Certain defined operations are exempt from the rule, including military installations; NASA facilities; national nuclear security facilities; military munitions facilities; research or laboratories as defined in the Clean Air Act; tool, quality control and equipment repair facilities; and welding facilities using less than 2,000 lbs. of rod or wire that does not contain any identified hazardous air pollutants, per the MSDS.
Method 22 test
Your facility is likely to be impacted if you are in one of the industry categories listed above, are primarily engaged in one of the processes identified above, exhaust the air straight outdoors and fail an EPA Method 22 Fugitive Emission test.
The Method 22 test is conducted to provide a visual determination of fugitive emissions from material sources. It’s recommended to have an environmental engineering consultant conduct the Method 22 test and provide third-party confirmation of the compliance results.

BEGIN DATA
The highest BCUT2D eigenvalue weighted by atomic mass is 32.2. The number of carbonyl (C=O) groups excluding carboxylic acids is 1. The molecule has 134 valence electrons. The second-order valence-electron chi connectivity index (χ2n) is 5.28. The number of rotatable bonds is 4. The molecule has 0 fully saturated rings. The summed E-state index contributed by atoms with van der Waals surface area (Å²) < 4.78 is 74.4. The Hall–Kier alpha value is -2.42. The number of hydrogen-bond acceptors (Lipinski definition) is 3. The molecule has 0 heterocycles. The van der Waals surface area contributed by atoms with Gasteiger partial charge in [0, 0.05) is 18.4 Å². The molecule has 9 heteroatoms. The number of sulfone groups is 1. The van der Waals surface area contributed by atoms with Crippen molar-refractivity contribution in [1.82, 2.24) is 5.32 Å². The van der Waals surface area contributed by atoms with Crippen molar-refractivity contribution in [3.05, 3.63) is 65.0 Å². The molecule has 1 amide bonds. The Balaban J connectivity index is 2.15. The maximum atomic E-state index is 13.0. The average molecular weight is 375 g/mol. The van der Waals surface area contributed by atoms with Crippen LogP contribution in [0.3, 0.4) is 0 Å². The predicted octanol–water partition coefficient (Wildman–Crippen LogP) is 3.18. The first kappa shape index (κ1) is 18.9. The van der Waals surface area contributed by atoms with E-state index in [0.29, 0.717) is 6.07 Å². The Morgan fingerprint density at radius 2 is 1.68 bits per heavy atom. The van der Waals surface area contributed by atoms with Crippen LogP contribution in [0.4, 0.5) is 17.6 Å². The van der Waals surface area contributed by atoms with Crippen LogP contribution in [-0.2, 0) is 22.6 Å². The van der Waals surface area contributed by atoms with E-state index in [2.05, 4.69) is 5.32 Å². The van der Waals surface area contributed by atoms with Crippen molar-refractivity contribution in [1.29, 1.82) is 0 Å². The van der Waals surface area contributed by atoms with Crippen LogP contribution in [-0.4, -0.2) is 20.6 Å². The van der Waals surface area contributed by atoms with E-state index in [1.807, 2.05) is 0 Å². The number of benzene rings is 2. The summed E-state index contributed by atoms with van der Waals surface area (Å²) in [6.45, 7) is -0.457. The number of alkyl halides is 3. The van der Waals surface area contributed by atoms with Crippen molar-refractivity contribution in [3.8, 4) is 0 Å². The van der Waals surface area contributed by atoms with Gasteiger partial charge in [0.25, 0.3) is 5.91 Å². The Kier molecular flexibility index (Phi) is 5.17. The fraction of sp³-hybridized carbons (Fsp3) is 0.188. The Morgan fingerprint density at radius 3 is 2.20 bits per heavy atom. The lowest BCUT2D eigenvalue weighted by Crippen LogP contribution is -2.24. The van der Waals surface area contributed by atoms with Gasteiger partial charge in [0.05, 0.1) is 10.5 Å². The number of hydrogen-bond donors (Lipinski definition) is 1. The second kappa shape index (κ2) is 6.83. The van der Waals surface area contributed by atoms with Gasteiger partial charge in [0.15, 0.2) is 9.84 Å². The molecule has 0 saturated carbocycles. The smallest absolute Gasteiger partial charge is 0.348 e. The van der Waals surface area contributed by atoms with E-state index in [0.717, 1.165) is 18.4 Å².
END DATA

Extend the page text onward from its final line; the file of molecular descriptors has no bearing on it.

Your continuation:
The consultant performs the test with two stopwatches while standing 15 ft. or more from an exhaust stack with a clear view of the exhaust against a dark background and with the sun at his back.
He starts the left-hand watch, running it continuously for 15 min., and starts the right-hand watch when emissions are observed (opacity). He stops the right-hand watch when emissions stop being observed. Rule 6X applies if opacity – defined as the quality of a particle that makes it impervious to light – is observed during 20 percent (3 min.) or more of the 15-min. test period.
If your company fits the criteria for Rule 6X and fails the Method 22 test, you must notify the EPA. A “Tier 1” response means you must change the process to eliminate the hazardous air pollutants. This could be accomplished by experimenting with different materials and/or different settings to reduce emissions.